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Interview: Bright Eyes on Down in the Weeds, Their Omaha Memories, & Mentorship

The veteran indie band discusses musical composite sketches, expanding their collaborative persona, and more.

Kyle Lemmon



Bright Eyes
Photo: Danny Cohen

As with several entries in their discography, Bright Eyes’s Down in the Weeds, Where the World Once Was starts with a dreamlike field recording. On the opening track, “Pageturner’s Rag,” Conor Oberst’s now-ex-wife, Corina Figueroa Escamilla, begins to speak in Spanish before switching to English for the doom-laden phrase “your most vivid nightmares.”

Oberst has always been known for his ability to turn a phrase, but Bright Eyes’s 10th album—their first in nearly a decade—finds the band trying to cope with a series of literal and figurative deaths: Oberst’s brother passed away in 2016 and both he and Mike Mogis separated from their wives the following year. True collaboration was the key to the coping process as the trio opened the Los Angeles and Nebraska studio sessions for Down in the Weeds to Jesca Hoop, Flea, and Jon Theodore of the Mars Volta and Queens of the Stone Age. They even booked studio time with the Omaha Pipes and Dreams.

Ahead of the release of Down in the Weeds, I spoke with Oberst, Mogis, and bandmate Nate Walcott via phone. They often joked with each other and reminisced about simpler times with the Saddle Creek bands. The new album is being released via Bloomington, Indiana-based indie label Dead Oceans, which once offered to release the band’s first album, A Collection of Songs Written and Recorded 1995–1997, 25 years ago when they were recording in a basement. The reason for the split with longtime label Saddle Creek? “That, my friend, is a very long story,” Oberst says. “It will probably cause more problems than it’s worth telling.”

Ahead of the release of Down in the Weeds, I spoke with the trio about their origin story, discovering new ways of collaboration, and the weird feeling of being a musical mentor.

How have you guys been keeping busy this year? Normally, you would be well into the festival circuit by now and doing press for the new album.

Nate Walcott: Well, Mike Mogis and I have been working on a score for a TV show and it went into post-production about two days before all the lockdowns came into effect. So we were initially going to be doing that while we’re on tour. Now we just have that to keep us busy. So, it works for us.

I know your formative years as a band were in Omaha and the new album was partially recorded there. What do you enjoy about Omaha?

Conor Oberst: I like the thunderstorms. We had a big one last night. I don’t know, I was born and raised here. So, for me, it’s mostly about just friends and the family. When we were growing up here, there wasn’t a lot of support for the arts and music. It’s gotten a lot better since that time. I think there’s been more interest in culture outside of college football. It seems like it’s always been modernized or culturalized or something since when I was growing up, but for me [I like Omaha] mostly just because it’s home. I have a house here. I also have a house in Los Angeles, but I feel like I won’t ever sell the Omaha house. There are too many people I love here.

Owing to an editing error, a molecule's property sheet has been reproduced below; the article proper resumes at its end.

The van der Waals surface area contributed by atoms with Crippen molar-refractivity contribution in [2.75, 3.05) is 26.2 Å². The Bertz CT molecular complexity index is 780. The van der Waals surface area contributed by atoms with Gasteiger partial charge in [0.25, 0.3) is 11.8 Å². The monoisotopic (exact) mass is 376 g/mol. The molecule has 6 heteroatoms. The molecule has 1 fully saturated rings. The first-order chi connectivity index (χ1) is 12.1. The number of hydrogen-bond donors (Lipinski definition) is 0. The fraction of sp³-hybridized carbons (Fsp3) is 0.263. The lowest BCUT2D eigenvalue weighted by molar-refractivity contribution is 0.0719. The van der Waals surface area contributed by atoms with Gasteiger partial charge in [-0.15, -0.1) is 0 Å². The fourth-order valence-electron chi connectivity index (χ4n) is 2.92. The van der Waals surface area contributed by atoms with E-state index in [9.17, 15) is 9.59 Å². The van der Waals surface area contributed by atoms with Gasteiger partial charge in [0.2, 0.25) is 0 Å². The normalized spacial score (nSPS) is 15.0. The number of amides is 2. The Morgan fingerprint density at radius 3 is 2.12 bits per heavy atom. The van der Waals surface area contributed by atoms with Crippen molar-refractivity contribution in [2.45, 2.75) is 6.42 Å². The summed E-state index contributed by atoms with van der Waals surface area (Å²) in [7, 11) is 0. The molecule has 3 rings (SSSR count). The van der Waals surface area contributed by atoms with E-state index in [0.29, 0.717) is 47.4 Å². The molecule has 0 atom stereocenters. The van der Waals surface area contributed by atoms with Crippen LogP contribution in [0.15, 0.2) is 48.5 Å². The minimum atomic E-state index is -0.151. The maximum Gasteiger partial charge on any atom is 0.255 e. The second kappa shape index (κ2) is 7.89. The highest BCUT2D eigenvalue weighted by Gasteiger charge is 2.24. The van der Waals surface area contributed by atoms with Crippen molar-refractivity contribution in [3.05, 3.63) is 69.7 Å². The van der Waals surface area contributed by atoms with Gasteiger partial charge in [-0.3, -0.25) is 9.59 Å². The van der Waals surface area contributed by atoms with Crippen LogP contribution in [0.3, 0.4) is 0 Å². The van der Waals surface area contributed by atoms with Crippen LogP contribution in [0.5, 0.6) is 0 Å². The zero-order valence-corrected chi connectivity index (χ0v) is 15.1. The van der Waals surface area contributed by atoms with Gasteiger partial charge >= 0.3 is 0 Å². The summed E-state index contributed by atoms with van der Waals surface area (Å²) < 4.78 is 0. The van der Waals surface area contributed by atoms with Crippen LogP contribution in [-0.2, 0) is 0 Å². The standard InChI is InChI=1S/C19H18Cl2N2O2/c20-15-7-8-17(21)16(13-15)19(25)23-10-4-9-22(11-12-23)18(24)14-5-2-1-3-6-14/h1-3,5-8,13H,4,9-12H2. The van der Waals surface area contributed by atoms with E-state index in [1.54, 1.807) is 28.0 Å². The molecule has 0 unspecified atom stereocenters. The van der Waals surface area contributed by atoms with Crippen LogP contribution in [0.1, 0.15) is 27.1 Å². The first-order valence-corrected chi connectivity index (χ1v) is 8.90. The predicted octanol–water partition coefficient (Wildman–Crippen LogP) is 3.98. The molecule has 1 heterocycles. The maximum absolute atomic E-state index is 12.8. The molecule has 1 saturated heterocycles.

Walcott: I grew up in Lincoln and Omaha was kind of like the big Lincoln at around 200,000 people. That’s where I met Mike. I moved to Lincoln when I was like eight and lived there until I graduated from high school. It was a college town, which actually was cool. There were a lot of places for music and lots of musicians. I definitely got a lot out of being in Lincoln, but it was a small college town—a big-time college football city. It was sort of like the Emerald City for me and this big metropolis. I’d go up to shows, go see Conor’s high school band [Commander Venus]. A good friend of mine was playing in that band and I’d go up on the weekends.

Oberst: Damn right, you did. [all laugh]

Mike, I read in an interview you did with Fader that you first met Conor back in 1994 at University of Nebraska–Lincoln and you were really impressed by his musicianship. Do you remember anything that stuck out to you that remains 26 years later?

Mike Mogis: I don’t remember the first conversation. I remember when I met him, but we didn’t speak too much to each other that first time. I met him in April of that year where I was living in the dorms and I became friends with that group of people. I started a band later called Lullaby for the Working Class and some from that group started Saddle Creek Records together a few years after that. There was this little boy sleeping in the room and it was Conor. I think you were, I don’t know how old you were…

Oberst: Did you say boy in a college dorm? [all laugh]

Mogis: Right. I mean, is that weird? I don’t know. This kid knows how to write, like putting words together and melodies really before the internet in the time where you’re just sort of exposed to the music. Nowadays there’s like 11- or 12-year-old fingers on YouTube or something like that.

You’re all obviously more established now as a group and as individuals. Do you find yourself falling into more of those mentor roles, either willingly or unwillingly?